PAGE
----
LwnmwrMan22 LwnmwrMan22 is offline
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Quote:
Originally Posted by chuck bow
I agree with several posts here, On the very large commercial accounts the smaller guys dont have the manpower or resourses to get the job done right and in a timly matter ( some larger commercial accounts and hoa like the moweing ect to be all done in 1 day ) but on the smaller commercial a smaller company or a solo guy can get the job done. I have several small commercials like Dr's offices and clinics and banks that i can do the job just as well as the big guy and still turn a good profit. The down side to commercial is that they arent loyal and most go to lowest bidder unless you know the managers ( like i do ) . But then again homeowner type accounts can be a pita too wanting all the extras for a little of nothing. I guess all accounts have there good points and bad points too.
This is what I've targeted over 17 years. Small - midsized commercial accounts where I get to know the owner / property manager on a first name basis. Each year you just stop in, say "hey, I'm mowing again this year" and they say okay. Off you go for another year.
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Old 02-02-2006, 08:02 PM
Precision Precision is offline
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Residential and commercial are as similar or as different as the clients want them to be.

A doctor's office on a 1/4 acre plot is no more complicated than any full service reidential other than they may have a preference on what day / time to be serviced.

A 40 acre apartment complex with 20 buildings, 750 residents 1900 parking spaces 3 swimming pools, a tennis court, 600,000 sq feet of beds ...

Sure, that is an entirely different animal. But so would a 40 Acre residential with estate gardens.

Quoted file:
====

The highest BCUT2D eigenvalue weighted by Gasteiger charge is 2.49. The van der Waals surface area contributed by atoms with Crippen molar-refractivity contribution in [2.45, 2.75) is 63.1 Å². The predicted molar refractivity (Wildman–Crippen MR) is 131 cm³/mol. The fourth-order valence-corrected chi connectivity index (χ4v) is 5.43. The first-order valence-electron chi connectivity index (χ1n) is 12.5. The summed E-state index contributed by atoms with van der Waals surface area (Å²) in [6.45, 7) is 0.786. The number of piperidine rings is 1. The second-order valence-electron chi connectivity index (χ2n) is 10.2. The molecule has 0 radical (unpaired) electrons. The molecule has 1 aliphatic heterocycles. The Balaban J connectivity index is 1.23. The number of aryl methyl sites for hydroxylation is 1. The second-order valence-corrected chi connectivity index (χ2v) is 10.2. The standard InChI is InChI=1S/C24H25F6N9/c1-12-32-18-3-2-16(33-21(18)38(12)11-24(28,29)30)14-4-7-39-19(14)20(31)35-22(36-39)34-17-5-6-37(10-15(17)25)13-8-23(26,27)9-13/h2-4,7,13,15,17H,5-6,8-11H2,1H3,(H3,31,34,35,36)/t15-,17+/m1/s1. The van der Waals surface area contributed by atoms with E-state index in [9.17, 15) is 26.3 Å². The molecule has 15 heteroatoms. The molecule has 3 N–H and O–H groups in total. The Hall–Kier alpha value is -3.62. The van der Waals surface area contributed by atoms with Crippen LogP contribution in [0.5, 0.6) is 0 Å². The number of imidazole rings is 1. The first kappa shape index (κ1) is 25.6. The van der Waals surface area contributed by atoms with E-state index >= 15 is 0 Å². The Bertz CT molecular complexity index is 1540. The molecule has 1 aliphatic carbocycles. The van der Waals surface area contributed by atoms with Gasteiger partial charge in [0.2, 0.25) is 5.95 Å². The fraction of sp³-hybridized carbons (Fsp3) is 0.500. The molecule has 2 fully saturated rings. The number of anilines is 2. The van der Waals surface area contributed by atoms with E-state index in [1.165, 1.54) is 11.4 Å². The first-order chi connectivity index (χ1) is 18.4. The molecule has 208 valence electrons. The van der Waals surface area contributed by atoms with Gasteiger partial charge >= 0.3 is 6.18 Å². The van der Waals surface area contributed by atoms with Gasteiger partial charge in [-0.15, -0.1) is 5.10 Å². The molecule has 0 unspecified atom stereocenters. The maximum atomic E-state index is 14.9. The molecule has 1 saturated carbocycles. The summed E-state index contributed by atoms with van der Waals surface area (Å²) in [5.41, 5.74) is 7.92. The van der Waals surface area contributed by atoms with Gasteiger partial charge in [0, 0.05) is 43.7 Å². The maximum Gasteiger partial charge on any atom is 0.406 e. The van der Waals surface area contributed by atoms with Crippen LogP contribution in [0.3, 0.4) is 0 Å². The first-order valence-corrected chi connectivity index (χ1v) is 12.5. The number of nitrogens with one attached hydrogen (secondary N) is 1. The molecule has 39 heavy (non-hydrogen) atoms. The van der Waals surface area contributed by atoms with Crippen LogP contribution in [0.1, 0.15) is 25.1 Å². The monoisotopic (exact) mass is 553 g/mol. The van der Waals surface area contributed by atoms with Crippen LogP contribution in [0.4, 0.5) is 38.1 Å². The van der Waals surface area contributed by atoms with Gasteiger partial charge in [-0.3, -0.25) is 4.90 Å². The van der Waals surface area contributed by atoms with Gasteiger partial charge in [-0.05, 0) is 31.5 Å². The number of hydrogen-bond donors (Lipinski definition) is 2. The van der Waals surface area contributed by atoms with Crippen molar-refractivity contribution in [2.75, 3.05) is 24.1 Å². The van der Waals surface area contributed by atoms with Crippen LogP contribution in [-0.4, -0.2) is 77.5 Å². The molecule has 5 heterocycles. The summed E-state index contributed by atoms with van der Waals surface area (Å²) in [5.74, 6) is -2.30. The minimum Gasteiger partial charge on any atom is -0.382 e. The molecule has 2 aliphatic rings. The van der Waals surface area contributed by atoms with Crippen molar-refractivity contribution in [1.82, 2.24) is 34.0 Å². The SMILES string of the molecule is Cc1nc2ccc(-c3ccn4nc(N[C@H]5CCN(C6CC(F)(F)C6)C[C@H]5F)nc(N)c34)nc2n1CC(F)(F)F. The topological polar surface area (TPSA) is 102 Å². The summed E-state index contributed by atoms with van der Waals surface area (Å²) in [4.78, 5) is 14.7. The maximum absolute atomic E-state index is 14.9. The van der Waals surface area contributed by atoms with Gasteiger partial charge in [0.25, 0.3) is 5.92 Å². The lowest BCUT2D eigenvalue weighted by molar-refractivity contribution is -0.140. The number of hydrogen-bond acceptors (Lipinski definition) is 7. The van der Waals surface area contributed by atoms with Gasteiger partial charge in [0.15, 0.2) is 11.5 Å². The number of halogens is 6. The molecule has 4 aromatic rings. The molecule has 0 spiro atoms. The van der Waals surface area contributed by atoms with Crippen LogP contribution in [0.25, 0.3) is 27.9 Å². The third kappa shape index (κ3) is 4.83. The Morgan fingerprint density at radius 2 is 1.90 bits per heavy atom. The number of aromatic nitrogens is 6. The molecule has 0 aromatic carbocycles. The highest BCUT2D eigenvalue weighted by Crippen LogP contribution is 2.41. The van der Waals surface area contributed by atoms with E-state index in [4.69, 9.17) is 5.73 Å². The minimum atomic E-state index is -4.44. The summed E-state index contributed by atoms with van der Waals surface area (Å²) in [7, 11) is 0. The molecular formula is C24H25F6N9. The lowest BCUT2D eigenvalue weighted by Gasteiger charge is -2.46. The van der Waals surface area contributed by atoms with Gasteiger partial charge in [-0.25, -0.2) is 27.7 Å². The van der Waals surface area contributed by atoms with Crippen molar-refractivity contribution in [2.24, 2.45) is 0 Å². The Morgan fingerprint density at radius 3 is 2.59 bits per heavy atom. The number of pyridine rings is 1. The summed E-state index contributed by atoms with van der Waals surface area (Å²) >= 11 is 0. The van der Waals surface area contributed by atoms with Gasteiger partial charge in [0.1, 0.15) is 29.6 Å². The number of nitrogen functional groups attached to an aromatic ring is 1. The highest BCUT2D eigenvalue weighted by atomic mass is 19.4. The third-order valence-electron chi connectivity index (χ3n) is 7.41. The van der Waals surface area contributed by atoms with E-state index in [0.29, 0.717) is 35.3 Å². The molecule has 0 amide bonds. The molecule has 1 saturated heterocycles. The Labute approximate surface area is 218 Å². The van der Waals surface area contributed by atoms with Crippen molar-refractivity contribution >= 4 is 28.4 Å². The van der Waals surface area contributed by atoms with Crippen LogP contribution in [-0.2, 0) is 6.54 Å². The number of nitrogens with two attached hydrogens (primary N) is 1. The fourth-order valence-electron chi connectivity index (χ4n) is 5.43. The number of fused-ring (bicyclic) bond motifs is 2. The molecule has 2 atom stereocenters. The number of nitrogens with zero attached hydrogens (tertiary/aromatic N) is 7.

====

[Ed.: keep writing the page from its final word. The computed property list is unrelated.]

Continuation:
But as someone mentioned, figure out what your good at and make money there. Or be crazy like me and set up two businesses and go after both ends of the spectrum.
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Old 02-02-2006, 10:30 PM
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mtdman mtdman is offline
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For once I agree with DFW. One of the biggest mistakes that new lcos make, imo, is going after commercial right off the bat. They make some $$ on residential at first, see the bigger properties and think more $$. But it's not more $$ if you don't know what you are doing, don't have the right equipment, employees, capacity, etc. And 90% of the time, a larger more experienced company can beat your price and your service because they are equipped for it.

I agree with DFW that I am lost when it comes to bidding large commercial properties as well. I'm good with residentials, but the larger properties don't fit the how I normally operate and it's hard for me to bid. Although with residentials there isn't as much full service ability, there is more upselling and the possibility of creating client loyalty.

I think $$ can be made in either, but they are two seperate ballgames and you would be wise to realize that early on.